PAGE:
View on GitHub


Test Coverage
Using pyFF

pyFF has two command-line tools: pyff and pyffd.

.. code-block:: bash

  # pyff --loglevel=INFO [pipeline.fd]+
  # pyffd --loglevel=INFO [pipeline.fd]+

pyFF operates by setting up and running "pipelines". Each pipeline starts with an empty "active repository" - an
in-memory representation of a set of SAML metadata documents - and an empty "working document" - a subset of the
EntityDescriptor elements in the active repository.

The pyffd tool starts a metadata server with an HTTP-based interface for viewing and downloading metadata. The
HTTP interface can produce *XML*, *HTML* and *JSON* output (as well as other formats with a bit of configuration) and
implements the MDX specification for online SAML metadata query.

To start the pyFF daemon

.. code-block:: bash

  # CACHE=-C
  # PYFF_PORT=8080
  # PYFF_PIDFILE=/tmp/

  # pyffd -f ${CACHE} --loglevel=${PYFF_LOGLEVEL} --frequency=${PYFF_UPDATE_FREQUENCY} --host=${PYFF_HOST} --port=${PYFF_PORT} -p ${PYFF_PIDFILE} --proxy test_mdx.yaml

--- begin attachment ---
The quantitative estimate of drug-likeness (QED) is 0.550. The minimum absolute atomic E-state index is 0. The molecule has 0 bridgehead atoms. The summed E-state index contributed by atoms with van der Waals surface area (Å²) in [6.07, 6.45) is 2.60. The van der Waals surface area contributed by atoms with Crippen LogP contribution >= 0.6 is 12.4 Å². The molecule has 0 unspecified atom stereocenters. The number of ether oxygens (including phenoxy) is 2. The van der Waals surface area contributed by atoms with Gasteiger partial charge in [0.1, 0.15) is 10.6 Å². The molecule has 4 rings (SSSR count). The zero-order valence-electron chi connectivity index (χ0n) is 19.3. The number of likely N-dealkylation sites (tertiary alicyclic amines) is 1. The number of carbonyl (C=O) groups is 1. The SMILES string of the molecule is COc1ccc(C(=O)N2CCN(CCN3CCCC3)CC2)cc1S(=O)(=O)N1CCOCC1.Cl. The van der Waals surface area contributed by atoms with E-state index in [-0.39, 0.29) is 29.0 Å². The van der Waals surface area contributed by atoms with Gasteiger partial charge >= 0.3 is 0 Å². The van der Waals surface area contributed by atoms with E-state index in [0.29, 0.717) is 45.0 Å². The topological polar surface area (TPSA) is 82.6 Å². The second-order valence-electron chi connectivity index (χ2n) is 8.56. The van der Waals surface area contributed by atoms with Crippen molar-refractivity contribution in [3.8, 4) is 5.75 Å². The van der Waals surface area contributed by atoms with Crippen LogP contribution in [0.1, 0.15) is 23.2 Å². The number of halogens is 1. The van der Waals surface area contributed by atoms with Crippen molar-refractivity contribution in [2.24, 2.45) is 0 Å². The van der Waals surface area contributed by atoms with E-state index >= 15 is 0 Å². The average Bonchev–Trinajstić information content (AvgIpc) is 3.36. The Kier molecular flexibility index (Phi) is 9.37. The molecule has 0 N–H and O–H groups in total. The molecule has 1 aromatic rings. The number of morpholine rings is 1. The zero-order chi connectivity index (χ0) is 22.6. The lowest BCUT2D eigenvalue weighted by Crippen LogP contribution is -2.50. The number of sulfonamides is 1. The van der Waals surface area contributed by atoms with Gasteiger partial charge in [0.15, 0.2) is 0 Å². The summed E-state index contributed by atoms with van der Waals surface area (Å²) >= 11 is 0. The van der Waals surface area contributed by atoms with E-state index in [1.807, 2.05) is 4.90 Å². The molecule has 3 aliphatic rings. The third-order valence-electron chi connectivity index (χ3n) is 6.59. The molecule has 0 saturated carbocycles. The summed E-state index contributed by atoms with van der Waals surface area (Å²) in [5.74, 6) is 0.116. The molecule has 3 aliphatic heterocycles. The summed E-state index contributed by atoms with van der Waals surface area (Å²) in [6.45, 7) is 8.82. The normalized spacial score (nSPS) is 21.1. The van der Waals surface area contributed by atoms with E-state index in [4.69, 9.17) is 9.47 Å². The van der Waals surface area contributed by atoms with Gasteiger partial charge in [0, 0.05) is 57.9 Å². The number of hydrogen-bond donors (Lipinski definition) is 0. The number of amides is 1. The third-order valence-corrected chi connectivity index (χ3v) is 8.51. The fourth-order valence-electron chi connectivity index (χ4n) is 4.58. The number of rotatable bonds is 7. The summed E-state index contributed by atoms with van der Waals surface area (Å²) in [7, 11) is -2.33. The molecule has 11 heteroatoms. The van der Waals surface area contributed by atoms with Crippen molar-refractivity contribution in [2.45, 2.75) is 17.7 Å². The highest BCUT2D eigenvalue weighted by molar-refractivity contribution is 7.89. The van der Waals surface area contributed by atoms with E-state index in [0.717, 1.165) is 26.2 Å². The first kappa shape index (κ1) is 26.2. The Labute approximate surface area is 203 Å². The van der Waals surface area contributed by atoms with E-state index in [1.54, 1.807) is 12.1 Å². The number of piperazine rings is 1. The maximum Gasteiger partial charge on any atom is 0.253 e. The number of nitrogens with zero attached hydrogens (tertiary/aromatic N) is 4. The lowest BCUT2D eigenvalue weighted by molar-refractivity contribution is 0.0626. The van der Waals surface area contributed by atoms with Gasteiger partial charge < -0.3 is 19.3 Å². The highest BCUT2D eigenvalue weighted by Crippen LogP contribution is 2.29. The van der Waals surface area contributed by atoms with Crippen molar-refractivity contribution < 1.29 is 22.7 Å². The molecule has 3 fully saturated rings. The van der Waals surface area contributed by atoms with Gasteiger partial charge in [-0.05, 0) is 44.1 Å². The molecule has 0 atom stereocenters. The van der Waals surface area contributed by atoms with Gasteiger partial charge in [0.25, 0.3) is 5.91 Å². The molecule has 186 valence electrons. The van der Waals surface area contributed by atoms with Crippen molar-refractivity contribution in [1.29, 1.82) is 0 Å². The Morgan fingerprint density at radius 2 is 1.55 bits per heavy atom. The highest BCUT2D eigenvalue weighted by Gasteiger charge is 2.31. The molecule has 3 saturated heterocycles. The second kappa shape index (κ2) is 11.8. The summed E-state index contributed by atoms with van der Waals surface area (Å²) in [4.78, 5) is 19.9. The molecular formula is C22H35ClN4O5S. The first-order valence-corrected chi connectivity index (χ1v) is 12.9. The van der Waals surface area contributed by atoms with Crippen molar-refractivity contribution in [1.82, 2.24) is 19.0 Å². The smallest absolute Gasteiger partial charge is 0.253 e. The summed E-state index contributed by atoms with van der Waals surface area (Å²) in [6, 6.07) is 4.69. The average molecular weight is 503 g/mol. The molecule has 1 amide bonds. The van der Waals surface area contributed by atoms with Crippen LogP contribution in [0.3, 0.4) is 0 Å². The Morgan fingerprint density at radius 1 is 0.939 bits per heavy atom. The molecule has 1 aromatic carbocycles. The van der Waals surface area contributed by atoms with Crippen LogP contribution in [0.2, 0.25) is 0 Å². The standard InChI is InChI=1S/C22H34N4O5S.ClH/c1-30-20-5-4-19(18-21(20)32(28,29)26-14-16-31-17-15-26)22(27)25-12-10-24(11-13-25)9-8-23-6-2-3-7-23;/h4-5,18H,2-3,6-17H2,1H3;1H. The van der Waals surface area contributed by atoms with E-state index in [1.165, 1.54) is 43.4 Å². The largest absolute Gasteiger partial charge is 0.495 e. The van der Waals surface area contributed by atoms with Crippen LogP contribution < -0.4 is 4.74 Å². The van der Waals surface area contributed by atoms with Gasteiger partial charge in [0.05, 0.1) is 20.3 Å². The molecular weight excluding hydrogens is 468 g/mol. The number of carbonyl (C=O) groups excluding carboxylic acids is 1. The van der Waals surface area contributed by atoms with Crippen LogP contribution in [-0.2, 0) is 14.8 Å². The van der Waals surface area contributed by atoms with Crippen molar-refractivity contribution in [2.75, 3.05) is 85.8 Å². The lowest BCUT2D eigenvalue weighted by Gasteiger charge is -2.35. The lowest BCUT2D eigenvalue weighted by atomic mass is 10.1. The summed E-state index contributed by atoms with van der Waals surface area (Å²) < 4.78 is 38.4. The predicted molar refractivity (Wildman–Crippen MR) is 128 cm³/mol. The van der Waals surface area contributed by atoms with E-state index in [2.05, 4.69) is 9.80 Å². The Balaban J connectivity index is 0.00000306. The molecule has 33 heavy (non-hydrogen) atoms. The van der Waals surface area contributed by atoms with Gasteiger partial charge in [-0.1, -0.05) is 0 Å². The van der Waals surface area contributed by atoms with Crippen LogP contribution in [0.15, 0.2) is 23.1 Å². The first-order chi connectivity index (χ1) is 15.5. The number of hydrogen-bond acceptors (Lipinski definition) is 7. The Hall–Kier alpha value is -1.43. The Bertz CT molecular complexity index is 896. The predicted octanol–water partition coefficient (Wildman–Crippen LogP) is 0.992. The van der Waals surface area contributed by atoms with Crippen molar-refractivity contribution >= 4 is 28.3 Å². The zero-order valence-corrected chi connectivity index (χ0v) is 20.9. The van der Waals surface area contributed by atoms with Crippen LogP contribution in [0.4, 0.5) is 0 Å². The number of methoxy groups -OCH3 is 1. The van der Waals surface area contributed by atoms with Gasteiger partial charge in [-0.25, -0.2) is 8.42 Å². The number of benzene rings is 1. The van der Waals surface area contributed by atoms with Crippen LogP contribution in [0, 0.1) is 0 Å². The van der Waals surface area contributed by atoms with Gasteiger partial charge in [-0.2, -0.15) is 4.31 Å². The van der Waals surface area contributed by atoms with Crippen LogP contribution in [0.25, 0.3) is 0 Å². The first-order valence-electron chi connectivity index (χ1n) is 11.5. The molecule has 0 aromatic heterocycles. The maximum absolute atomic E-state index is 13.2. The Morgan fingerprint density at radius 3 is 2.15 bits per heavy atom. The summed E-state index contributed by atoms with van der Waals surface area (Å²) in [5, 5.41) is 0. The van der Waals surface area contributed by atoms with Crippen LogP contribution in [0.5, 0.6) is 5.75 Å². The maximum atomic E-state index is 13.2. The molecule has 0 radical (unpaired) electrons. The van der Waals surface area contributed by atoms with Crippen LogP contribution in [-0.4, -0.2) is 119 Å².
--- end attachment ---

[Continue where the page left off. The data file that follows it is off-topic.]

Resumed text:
Pipeline files are *yaml* documents representing a list of processing steps:

.. code-block:: yaml

    - step1
    - step2
    - step3

Each step represents a processing instruction. pyFF has a library of built-in instructions to choose from that
include fetching local and remote metadata, xslt transforms, signing, validation and various forms of output and

Processing steps are called pipes. A pipe can have arguments and options:

.. code-block:: yaml

    - step [option]*:
        - argument1
        - argument2

    - step [option]*:
        key1: value1
        key2: value2

Typically options are used to modify the behaviour of the pipe itself (think macros), while arguments provide
runtime data to operate on.

Documentation for each pipe is in the :py:mod:`pyff.pipes.builtins` Module. Also take a look at the :doc:`examples`.